Michael Wesley Suman is a sociologist and senior continuing lecturer in the Department of Communication at UCLA; [email protected]. He wrote “Equity Begins at the Top: A Modest Proposal,” which appeared in our winter 2021 issue.
Editor's Note: Professor Suman was asked to comment on the General Education curriculum at UCLA as part of the Academic Senate Program Review process. His response, written on November 2, 2022, follows below.
Dear Review Team:
I have taught Communication 10, Introduction to Interpersonal and Mass Communication, since spring 1995. I was also a TA for the class from the mid-1980s until 1992. So, I have over thirty-five years of experience with this class.
I applaud the efforts of the General Education Governance Committee (GEGC) to uphold standards for General Education (GE) classes. However, given the general state of the university and larger trends in education, the battle for standards is being lost.
One main trend I have noticed over the last several decades is that students are being given ever-higher grades for ever-lessening amounts of work. Expectations of students have been diminished. At the same time, grade inflation is out of control, and this has a devastating effect on student learning. You have access to the class GPAs so you know that many classes have an average grade of “A.” At the same time, as anyone would see if they gave challenging exams and paper assignments, the quality of student work varies widely. Therefore, in many classes, there are no standards of which to speak.
What lessons do students learn from this? How would they know how to distinguish outstanding from excellent from very good from good from fair from poor work? It all gets an “A.” This is obviously a disincentive for working hard. It is also the case that some classes are so easy, requiring so little effort, that there is no way to distinguish quality work.
At the same time, given that UCLA has more applicants than any other college/university in the country, it is astonishing how many poor students are admitted, poor both in terms of quality of work and amount of effort put forth. For example, every quarter I have students who cannot even write a proper sentence in English. And here I am not talking about foreign students for whom English is a second language. Yet these very same students are “achieving” high grades in many classes. How is this possible? It is obvious that many students are admitted to UCLA on grounds other than intellectual and academic merit. This also has the effect of pulling down standards.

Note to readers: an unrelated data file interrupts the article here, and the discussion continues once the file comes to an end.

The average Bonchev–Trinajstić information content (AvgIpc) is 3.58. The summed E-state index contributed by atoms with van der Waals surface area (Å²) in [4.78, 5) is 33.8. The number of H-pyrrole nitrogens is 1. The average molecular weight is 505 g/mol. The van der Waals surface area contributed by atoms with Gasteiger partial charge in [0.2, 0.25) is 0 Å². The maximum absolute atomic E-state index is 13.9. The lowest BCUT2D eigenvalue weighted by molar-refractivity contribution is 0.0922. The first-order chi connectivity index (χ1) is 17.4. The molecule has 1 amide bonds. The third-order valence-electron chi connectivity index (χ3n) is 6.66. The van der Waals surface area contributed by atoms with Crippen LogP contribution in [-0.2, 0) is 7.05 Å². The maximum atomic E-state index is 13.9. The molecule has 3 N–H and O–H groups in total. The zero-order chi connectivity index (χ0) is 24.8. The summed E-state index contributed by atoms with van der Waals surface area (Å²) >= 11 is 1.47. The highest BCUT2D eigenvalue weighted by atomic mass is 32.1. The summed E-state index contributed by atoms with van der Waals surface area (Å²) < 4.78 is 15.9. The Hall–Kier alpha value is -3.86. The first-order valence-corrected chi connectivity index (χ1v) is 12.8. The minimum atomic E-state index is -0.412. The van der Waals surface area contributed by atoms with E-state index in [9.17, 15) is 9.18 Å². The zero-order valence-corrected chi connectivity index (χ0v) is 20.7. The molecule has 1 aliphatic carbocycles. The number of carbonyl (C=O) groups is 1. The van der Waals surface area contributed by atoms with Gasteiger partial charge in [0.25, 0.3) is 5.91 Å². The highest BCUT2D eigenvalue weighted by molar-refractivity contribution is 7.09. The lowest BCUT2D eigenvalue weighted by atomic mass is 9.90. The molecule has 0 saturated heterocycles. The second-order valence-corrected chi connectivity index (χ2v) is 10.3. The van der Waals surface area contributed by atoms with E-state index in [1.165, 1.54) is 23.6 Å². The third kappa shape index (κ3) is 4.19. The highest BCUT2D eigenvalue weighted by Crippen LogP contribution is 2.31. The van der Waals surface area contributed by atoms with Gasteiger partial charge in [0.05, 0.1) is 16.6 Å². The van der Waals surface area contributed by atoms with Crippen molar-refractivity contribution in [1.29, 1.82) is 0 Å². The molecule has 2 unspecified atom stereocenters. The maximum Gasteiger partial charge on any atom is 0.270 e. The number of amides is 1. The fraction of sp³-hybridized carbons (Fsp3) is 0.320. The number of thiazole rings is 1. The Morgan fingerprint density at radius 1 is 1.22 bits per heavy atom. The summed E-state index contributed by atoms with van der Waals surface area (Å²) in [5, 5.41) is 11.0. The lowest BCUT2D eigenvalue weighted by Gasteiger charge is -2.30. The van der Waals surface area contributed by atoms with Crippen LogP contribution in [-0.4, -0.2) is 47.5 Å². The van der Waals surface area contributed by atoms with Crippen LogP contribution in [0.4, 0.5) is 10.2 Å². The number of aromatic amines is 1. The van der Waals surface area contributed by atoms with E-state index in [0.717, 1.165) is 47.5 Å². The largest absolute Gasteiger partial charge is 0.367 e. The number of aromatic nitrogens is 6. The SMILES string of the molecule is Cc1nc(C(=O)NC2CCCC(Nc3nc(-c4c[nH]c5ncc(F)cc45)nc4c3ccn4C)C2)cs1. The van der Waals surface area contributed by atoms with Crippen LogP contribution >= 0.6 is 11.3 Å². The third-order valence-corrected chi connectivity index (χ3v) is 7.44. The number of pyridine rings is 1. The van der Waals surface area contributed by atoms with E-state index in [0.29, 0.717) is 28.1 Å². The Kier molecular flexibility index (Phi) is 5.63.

I have heard many defenses of giving away high grades. In the end, these rationalizations are nonsense. Guilty instructors are not doing their jobs. The real reasons include laziness, cowardice, the desire to be popular, and avoidance of the difficult job of truly educating students.
On the other hand, those instructors who do attempt to do their jobs responsibly are punished with smaller enrollments and bad evaluations.
Some years ago, UCLA lecturers were threatened with layoffs. This motivated me to teach an undergraduate class across town at USC. I had heard that the standards at the school were considerably looser than at UCLA, so I adjusted a bit to survive there. For example, work that I would have given a “C” at UCLA, I gave a “B.” But this did not suffice. A student said to me, “Why am I getting an ‘A’ in all my other classes, but a ‘B’ in yours?” I did not say so, but of course the reason was that these other classes had no standards. I remember walking through the USC campus and thinking that the whole educational process there, or at least the part that I was participating in, was an elaborate charade. That same question (“Why am I getting an ‘A’ in all my other classes, but a ‘C’ in yours?”) was recently leveled at me at UCLA. I am afraid that our university has followed the same path toward mediocrity, or worse.
We need to expect more of students. We need to increase the amount of work required of them. We need to reverse grade inflation and reward hard work and merit. We need to reestablish standards.
The university is beset by a whole host of other problems, but those issues are for another day.
Thanks for reading my letter.
Michael Wesley Suman
Lecturer in Communication